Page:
Could we say, then, that the main problem with #AI, then isn't in the technology itself, but in the way that human beings (try to) use it? It's a tool, like a hammer. If you know what it's good for and how to use it properly, you can do countless great things. Of course, you could also kill someone with a hammer if you're not careful—or, of course, if you're malicious.
Watched @janellecshane's TED talk on the weird ways that #AI can fail. Really good, entertaining talk that addresses pretty much what I've always felt about AI, but hadn't really put into words quite as well: AI can solve plenty of problems, but the real challenge is getting it to solve the problems we *want* it to solve.
So is parrot-computer interaction a legitimate field of study? Like, is anyone working with a lab full of parrots talking to bots to see what kind of trouble they can cause and what items they can order off the internet? If so then here's my CV, please hook me up with the most hilarious job in the world #ai #hci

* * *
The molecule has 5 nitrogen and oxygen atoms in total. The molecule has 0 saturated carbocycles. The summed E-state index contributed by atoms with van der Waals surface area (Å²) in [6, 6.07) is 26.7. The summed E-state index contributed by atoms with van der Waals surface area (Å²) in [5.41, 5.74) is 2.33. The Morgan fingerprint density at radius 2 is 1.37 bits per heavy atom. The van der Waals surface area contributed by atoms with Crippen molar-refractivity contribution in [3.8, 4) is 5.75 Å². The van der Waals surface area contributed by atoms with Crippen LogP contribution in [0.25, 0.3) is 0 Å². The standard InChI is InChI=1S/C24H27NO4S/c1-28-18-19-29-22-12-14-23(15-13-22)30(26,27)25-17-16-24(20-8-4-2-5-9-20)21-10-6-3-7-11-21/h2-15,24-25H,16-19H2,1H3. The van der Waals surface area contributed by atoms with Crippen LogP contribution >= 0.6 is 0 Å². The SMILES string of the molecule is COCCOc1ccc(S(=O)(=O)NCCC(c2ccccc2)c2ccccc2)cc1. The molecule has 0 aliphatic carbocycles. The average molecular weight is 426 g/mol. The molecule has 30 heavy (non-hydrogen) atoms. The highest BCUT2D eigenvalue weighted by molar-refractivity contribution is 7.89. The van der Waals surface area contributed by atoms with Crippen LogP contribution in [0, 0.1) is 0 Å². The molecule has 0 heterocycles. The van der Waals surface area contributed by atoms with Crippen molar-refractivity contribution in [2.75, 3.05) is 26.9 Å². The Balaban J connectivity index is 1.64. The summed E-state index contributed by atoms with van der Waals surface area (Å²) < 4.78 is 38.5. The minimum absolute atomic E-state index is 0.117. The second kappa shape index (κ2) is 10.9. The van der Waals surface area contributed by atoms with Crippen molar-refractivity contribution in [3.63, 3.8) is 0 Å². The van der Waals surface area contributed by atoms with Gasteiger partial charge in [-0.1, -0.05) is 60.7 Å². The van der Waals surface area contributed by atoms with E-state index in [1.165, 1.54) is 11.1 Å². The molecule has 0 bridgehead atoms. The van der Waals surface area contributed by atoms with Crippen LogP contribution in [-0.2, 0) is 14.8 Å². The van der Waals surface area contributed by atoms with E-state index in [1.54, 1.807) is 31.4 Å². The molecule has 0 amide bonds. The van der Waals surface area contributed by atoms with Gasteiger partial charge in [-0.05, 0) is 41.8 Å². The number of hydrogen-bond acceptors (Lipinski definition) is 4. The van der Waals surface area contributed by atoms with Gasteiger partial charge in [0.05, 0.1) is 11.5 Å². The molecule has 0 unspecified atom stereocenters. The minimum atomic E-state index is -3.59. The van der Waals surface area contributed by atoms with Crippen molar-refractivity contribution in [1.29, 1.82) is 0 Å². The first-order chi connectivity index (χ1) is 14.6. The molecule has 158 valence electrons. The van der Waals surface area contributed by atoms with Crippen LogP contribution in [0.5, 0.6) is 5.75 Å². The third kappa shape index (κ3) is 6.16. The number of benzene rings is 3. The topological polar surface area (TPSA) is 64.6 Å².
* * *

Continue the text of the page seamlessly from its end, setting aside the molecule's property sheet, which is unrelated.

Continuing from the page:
#Introduction time! Let's call it dragfyre 101.
I'm a (front-end) web dev, educator, blogger, dad, husband, Baha'i, and world citizen. I have deep thoughts about human nature and character, virtue #ethics, cooperation, #culture, #spirituality, #language, #education & #learning, #UX, #AI, #HCI, #Internet, and the interaction of all of the above. Google me and you'll find me on Twitter, Reddit, Youtube, Wikipedia, etc. I try to do the right thing. No politics or drama plz, and keep it SFW kthx.
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